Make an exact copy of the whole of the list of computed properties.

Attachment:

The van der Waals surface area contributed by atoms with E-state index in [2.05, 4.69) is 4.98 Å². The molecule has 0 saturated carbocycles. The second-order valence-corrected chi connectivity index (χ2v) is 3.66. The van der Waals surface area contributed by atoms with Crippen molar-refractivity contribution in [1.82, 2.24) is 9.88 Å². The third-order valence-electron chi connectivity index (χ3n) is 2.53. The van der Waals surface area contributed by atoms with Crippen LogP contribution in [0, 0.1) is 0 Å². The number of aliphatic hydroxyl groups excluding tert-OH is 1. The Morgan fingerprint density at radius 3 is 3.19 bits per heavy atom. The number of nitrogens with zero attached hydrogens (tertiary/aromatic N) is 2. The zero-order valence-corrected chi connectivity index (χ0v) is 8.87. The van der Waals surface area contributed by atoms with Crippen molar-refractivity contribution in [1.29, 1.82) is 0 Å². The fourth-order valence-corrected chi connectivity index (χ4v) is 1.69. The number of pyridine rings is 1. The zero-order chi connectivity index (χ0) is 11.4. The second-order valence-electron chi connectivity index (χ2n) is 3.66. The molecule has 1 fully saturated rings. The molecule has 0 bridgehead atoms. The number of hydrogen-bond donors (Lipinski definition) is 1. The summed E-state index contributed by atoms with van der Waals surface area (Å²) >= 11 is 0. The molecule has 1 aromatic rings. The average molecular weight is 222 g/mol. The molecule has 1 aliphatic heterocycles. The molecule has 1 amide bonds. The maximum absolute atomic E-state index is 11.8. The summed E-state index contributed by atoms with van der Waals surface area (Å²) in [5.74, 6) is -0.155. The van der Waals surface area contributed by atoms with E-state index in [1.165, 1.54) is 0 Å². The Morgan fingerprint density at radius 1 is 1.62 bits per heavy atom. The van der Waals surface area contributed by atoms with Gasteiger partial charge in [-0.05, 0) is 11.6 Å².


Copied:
The van der Waals surface area contributed by atoms with E-state index in [2.05, 4.69) is 4.98 Å². The molecule has 0 saturated carbocycles. The second-order valence-corrected chi connectivity index (χ2v) is 3.66. The van der Waals surface area contributed by atoms with Crippen molar-refractivity contribution in [1.82, 2.24) is 9.88 Å². The third-order valence-electron chi connectivity index (χ3n) is 2.53. The van der Waals surface area contributed by atoms with Crippen LogP contribution in [0, 0.1) is 0 Å². The number of aliphatic hydroxyl groups excluding tert-OH is 1. The Morgan fingerprint density at radius 3 is 3.19 bits per heavy atom. The number of nitrogens with zero attached hydrogens (tertiary/aromatic N) is 2. The zero-order valence-corrected chi connectivity index (χ0v) is 8.87. The van der Waals surface area contributed by atoms with Crippen molar-refractivity contribution in [1.29, 1.82) is 0 Å². The fourth-order valence-corrected chi connectivity index (χ4v) is 1.69. The number of pyridine rings is 1. The zero-order chi connectivity index (χ0) is 11.4. The second-order valence-electron chi connectivity index (χ2n) is 3.66. The molecule has 1 fully saturated rings. The molecule has 0 bridgehead atoms. The number of hydrogen-bond donors (Lipinski definition) is 1. The summed E-state index contributed by atoms with van der Waals surface area (Å²) >= 11 is 0. The molecule has 1 aromatic rings. The average molecular weight is 222 g/mol. The molecule has 1 aliphatic heterocycles. The molecule has 1 amide bonds. The maximum absolute atomic E-state index is 11.8. The summed E-state index contributed by atoms with van der Waals surface area (Å²) in [5.74, 6) is -0.155. The van der Waals surface area contributed by atoms with E-state index in [1.165, 1.54) is 0 Å². The Morgan fingerprint density at radius 1 is 1.62 bits per heavy atom. The van der Waals surface area contributed by atoms with Gasteiger partial charge in [-0.05, 0) is 11.6 Å².